Nearly 25% of Arizona Daily Star newsroom laid off
Lee/Gannett-owned newspaper guts ranks of remaining reporters & editors
From the top editor on down, the Arizona Daily Star staff was cut by nearly one-quarter on Monday, as the Tucson newspaper's corporate chain owners told local journalists they were being laid off.
The cuts were "deep, wide and high," one remaining staffer said.
Of the approximately 35-40 employees in the newsroom after previous rounds of layoffs and buyouts, 10 were laid off, sources told the Tucson Sentinel. About that many business-side staffers were let go last week.
Among those laid off Monday was Jill Jorden Spitz, editor of the newspaper for almost seven years, who joined the Star staff more than two decades ago.
Also cut were Curt Prendergast, the opinion page editor, and photo editor Rick Wiley, who's helmed that desk since 2004. Sources also said the Star was ending its Spanish-language publication, La Estrella. Several other journalists — from relatively new hires to veterans of more than 30 years — were also cut from the Star's staff, sources said.
Hipolito Corella, one of the Star's senior editors, will now run the newsroom on an interim basis, sources said.
Last week, nine employees on the business side, including advertising designers, were let go, sources said.
The cuts are among the most extreme at the paper since the Star laid off more than 50 across the newsroom and business departments in 2011. In the past 15 years, the Star's newsroom has dropped from more than 120 reporters, photographers and editors to a contact list that now numbers just two or three dozen.
Last year, despite business pressures, the Star made nearly $9 million in profit on $34 million in revenues. Following that fiscal year 2022 performance, the Tucson newspaper operation pulled in another $2.5 million on nearly $9 million in revenues between the end of September and Christmas, corporate filings with the U.S. Securities and Exchange Commission show.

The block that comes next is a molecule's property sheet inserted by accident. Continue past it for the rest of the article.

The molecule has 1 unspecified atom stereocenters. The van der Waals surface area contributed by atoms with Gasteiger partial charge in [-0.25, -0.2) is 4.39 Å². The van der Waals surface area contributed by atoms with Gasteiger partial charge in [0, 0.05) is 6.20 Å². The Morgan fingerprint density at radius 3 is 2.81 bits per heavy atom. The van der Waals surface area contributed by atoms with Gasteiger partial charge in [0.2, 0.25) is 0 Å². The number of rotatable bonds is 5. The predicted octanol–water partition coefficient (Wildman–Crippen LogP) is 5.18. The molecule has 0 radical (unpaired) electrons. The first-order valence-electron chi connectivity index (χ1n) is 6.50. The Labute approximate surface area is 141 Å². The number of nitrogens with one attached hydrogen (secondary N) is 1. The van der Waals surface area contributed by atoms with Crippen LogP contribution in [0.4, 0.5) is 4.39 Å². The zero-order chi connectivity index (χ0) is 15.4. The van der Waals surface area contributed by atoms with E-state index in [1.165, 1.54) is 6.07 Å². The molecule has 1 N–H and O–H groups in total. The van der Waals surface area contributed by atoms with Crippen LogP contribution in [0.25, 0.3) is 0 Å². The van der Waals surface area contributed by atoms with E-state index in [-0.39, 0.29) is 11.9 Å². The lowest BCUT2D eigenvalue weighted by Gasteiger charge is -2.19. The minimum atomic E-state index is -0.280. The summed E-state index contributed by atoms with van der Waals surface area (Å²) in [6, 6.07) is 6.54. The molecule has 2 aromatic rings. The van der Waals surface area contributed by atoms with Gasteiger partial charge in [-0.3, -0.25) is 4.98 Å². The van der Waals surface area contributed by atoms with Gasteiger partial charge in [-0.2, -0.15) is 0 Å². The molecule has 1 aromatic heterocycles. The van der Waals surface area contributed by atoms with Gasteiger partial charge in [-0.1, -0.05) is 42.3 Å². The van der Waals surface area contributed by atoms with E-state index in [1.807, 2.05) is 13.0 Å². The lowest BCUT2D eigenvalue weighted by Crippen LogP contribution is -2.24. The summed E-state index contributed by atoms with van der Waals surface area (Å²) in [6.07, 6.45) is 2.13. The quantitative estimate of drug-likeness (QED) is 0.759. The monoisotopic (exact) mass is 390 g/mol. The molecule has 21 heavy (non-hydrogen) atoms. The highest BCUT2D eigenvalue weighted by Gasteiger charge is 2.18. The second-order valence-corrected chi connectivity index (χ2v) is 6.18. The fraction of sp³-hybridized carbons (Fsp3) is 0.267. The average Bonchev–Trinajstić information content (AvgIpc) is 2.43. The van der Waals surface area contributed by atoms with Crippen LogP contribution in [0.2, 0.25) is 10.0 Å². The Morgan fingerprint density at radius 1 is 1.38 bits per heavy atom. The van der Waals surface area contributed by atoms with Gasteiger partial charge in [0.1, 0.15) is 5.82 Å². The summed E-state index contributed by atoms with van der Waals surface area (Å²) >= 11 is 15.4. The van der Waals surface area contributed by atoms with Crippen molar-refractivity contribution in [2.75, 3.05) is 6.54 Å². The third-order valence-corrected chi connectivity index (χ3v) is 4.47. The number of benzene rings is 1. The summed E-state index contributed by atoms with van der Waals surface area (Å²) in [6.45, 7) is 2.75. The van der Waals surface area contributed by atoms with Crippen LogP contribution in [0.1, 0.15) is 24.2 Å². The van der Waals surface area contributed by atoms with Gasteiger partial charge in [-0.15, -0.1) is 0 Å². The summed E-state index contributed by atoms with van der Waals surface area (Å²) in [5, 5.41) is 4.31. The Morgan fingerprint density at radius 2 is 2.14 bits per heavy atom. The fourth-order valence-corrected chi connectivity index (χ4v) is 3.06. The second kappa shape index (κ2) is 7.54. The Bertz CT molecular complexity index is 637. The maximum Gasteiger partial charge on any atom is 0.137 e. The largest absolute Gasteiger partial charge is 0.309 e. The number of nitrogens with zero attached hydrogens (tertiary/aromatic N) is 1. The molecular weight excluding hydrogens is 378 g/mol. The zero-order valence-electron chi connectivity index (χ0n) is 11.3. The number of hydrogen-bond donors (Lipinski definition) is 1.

The Star is operated under a 50-50 partnership between multinational newspaper giant Gannett Inc. and U.S. newspaper chain Lee Enterprises. The newsroom is generally controlled by Lee. Gannett controls much of the advertising and production operation, where there are about 20 remaining employees, sources said. When the partnership included the now-closed Tucson Citizen, Gannett was in charge of that newsroom's editorial functions.
The Tucson newspaper had already recently trimmed its ranks, abruptly letting former publisher John D'Orlando go in January and replacing him with a "general manager" in finance VP Joel Rohlik.
Also this spring, several fixtures of the Star staff were quietly given buyouts, including editorial cartoonist David Fitzsimmons. Several other staffers who were offered buyouts declined to take them, sources told the Sentinel. Longtime copy editor Myles Standish was also let go, as was reporter Gerald Gay. Sports editor Ryan Finley left the Star over the winter to move to San Diego. Several others also left the Star for other jobs.
Before the holiday season last year, the Star newsroom had about 50 staffers.
Monday's layoffs come as several Star journalists are on mandatory furloughs. Their status is not yet clear, sources said. Lee has made employees choose between two weeks of unpaid leave this year, or salary reductions.
Laid-off staffers told the Sentinel that they weren't prepared to discuss if they received any severance pay.